The flying stuff was apparently, just that. You could fly in your astral body no problem. Eric did it all the time. Not that he could always remember mind you. But I should never forget that the spirit world was made up of all kinds of levels and societies. Every type of landscape you could imagine, and several that you couldn’t even conceive of. That would be that sci-fi urban scene I thought. Something for everyone it seemed. Suddenly I recalled standing in line outside some church, shaking hands with a minister. He seemed very pleased to see me. But shit, I said, looking at my watch, I’ve got houses to sell and people to see.
It was Monday, Eric reminded me. I was to show up at Starbucks and tell my story. The gang would be all ears, he promised. Well, I’d think about it.
And truth to tell, think about it was exactly what I did for most of the afternoon. One minute I was gangbusters for going all the way and baring my untidy soul for all to see, and the next I was laughing at the very idea of shlepping about with all those herb tea crystal gazers.
But show up I did, and judging by the rapidly parting waters of their upturned gazes, Eric’s fanfare had only just died down. Any thoughts of having to do a sales job on this crowd were quickly dispersed by the steady drip drip of intrigued questioning. These people knew their stuff, they just hadn’t experienced much of it. Eager understudies waiting for the stars to sicken. And guess who the star was.
Eric moderated the ensuing discussion without the least bit of talk show smarminess. Even fake humility was off bounds for the evening, and that surprised me as it was generally one of his star turns. And it didn’t look as though any of the ladies present had proofread any of his hammy lines. “A humble boy is a happy boy”, he always used to say at parties.
Clea asked if I’d done any past life regressions, and upon hearing my shy demur, offered to conduct one. For free. Two or three nodded encouragement, but Eric wondered if maybe I didn’t already have enough on my plate. Of course my birth sign came up, and when I recalled the hour of my birth, someone in a dark green shawl opened a notebook and started scribbling away.
Ted, one the younger men, perhaps twenty-five, seemed a bit miffed. In a lull between rounds, when a couple or four were off at the loo, he quickly launched into his regression. Things were finally falling into place apparently. Those medieval foot soldier lives had culminated in some kind of captain of the horse extravaganza, complete with a chorus of swooning damsels and swaggering duels, after three of which, victories naturally, he’d retired to a monastery to contemplate the clouds.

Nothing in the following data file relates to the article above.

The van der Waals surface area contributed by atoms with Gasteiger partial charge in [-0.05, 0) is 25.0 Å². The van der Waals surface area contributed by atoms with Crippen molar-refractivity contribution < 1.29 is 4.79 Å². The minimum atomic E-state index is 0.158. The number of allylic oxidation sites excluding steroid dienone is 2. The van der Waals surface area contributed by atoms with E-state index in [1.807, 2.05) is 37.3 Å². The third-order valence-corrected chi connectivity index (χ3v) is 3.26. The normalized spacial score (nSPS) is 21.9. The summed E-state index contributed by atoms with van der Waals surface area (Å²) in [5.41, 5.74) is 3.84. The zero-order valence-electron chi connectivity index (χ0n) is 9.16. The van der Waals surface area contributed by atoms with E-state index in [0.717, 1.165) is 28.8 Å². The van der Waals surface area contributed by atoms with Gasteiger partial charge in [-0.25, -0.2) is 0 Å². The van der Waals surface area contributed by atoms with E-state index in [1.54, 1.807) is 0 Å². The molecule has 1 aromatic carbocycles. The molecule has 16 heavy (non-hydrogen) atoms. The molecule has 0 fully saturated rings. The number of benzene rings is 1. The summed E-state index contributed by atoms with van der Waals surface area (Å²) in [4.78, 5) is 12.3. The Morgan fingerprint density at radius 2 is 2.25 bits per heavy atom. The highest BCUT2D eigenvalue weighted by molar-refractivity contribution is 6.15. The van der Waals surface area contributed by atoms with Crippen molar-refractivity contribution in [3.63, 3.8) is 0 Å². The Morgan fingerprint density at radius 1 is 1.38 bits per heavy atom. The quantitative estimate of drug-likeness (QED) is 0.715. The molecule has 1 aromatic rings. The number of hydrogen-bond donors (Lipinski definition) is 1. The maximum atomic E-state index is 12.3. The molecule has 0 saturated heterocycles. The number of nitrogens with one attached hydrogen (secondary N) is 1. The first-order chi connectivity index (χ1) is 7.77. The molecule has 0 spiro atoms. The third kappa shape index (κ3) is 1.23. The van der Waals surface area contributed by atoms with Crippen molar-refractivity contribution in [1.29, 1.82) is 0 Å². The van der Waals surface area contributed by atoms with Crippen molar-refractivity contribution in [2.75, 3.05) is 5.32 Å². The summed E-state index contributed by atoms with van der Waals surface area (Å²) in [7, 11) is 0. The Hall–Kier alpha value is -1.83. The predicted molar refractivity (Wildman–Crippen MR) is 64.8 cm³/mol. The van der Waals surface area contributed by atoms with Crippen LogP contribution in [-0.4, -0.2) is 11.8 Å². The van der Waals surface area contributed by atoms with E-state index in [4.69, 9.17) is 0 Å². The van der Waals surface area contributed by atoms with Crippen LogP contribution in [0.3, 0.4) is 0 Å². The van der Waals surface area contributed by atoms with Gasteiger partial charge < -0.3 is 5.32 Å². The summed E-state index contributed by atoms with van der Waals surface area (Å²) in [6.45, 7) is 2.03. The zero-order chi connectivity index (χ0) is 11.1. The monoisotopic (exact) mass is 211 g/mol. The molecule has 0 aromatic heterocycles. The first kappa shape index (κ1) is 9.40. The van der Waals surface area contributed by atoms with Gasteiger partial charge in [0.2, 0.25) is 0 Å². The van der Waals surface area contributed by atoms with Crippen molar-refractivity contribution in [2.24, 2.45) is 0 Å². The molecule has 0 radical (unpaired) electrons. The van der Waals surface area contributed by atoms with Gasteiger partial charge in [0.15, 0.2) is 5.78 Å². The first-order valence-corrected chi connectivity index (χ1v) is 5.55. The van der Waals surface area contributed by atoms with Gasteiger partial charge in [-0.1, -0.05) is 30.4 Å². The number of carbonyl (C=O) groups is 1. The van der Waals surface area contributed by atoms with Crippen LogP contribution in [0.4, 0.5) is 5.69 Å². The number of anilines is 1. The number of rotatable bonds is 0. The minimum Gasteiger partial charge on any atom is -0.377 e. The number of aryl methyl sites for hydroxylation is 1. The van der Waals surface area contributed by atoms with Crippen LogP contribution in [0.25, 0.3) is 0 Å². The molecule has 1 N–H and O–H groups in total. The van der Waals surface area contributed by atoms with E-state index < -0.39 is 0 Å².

No, I am not the maker and poker of fun, those were his exact words, contemplate the clouds. Eric chuckled so I felt safe in following suit. Further discussion seemed to suggest that this was the general ball-park attitude: a bemused ambivalence to one’s own past foolish pride. There was no point getting attached to it Eric ruled, just see the patterns and learn from them. Ted and his buddy Derek agreed. Clea, rejoining the group, emphasized the cartoon qualities of our old conniptions, and said we were only doing the best we could with the knowledge available at the time. We were not, I understood, to beat ourselves up in remorseful self-recrimination. The horse being flogged seemed ever so much like our old pal guilt, but as everyone seemed so much hipper than I, I decided against clashing with the consensus reality.
I wound up driving Clea to a small and slowly deteriorating bungalow in Port Credit, one I had actually eyed with a reno and substantial resale in mind. We idled outside as she explained her current dilemma. A bisexual husband in Barbados with his boyfriend, a teenage son with gender identification problems and a nutty housemate with five cats and a cholesterol fixation. The money from the divorce would come through eventually, but till then things were tight, so if I wanted a regression eighty bucks would do the trick. We arranged for Sunday morning and parted the best of friends. She wished me luck with my lucid dreams and begged me to call her if they needed any interpretation.
I smiled a gratefulness only slightly tinged with lust, and drove north on Mississauga road wondering why any of my experiences needed interpreted. Weren’t they downright strange enough without adding the weight of human intellect to the pot? Sure she meant well, but one Eric was enough. I didn’t need any more navigators for now, but her green eyes and short honey blonde hair looked like they could hoist flags any day of the week. Maybe I’d enjoy saluting them at dawn, who knew? I mused on the therapeutic value of the ritual as Eric’s ‘surely you’ve got enough on your plate for now’ raised a few half-hearted hackles.
Bed was beckoning almost as soon as I entered the empty home. No wife, no phone messages, and no regrets, interestingly enough. I lay in the dark, counting the surprising large number of threads of my sanity. This was good: I still made sense and showed evidence of balance. No voices seduced with sociopathic advice, no lace curtains waved faces in the night air. A certain curiosity, equal parts carnivore and ascetic, nibbled at the sugar gates to dreamland. I remembered that ad, melts in your mouth not in your hand.